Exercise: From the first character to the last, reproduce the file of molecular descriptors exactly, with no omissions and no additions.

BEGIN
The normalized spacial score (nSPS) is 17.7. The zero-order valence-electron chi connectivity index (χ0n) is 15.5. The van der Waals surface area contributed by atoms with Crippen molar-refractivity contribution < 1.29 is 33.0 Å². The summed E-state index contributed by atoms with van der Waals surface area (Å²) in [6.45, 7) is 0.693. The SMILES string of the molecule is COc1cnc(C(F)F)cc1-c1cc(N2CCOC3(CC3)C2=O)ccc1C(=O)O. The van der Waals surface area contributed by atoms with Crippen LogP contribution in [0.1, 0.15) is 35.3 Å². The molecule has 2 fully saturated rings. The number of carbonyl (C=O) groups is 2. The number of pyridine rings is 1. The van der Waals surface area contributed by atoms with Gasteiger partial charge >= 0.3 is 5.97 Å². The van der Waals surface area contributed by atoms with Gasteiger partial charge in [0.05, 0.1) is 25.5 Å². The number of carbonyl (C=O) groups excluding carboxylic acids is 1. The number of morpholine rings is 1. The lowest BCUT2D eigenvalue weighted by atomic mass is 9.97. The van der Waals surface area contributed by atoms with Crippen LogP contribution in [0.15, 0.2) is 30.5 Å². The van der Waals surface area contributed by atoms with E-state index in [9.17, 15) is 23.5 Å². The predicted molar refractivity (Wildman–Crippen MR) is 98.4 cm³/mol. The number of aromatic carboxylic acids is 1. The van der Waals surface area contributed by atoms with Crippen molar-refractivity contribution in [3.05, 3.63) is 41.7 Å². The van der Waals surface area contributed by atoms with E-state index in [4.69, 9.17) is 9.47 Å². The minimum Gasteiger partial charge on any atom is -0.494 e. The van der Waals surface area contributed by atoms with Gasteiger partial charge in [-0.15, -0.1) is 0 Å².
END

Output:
The normalized spacial score (nSPS) is 17.7. The zero-order valence-electron chi connectivity index (χ0n) is 15.5. The van der Waals surface area contributed by atoms with Crippen molar-refractivity contribution < 1.29 is 33.0 Å². The summed E-state index contributed by atoms with van der Waals surface area (Å²) in [6.45, 7) is 0.693. The SMILES string of the molecule is COc1cnc(C(F)F)cc1-c1cc(N2CCOC3(CC3)C2=O)ccc1C(=O)O. The van der Waals surface area contributed by atoms with Crippen LogP contribution in [0.1, 0.15) is 35.3 Å². The molecule has 2 fully saturated rings. The number of carbonyl (C=O) groups is 2. The number of pyridine rings is 1. The van der Waals surface area contributed by atoms with Gasteiger partial charge >= 0.3 is 5.97 Å². The van der Waals surface area contributed by atoms with Gasteiger partial charge in [0.05, 0.1) is 25.5 Å². The number of carbonyl (C=O) groups excluding carboxylic acids is 1. The number of morpholine rings is 1. The lowest BCUT2D eigenvalue weighted by atomic mass is 9.97. The van der Waals surface area contributed by atoms with Crippen LogP contribution in [0.15, 0.2) is 30.5 Å². The van der Waals surface area contributed by atoms with E-state index in [9.17, 15) is 23.5 Å². The predicted molar refractivity (Wildman–Crippen MR) is 98.4 cm³/mol. The number of aromatic carboxylic acids is 1. The van der Waals surface area contributed by atoms with Crippen molar-refractivity contribution in [3.05, 3.63) is 41.7 Å². The van der Waals surface area contributed by atoms with E-state index in [4.69, 9.17) is 9.47 Å². The minimum Gasteiger partial charge on any atom is -0.494 e. The van der Waals surface area contributed by atoms with Gasteiger partial charge in [-0.15, -0.1) is 0 Å².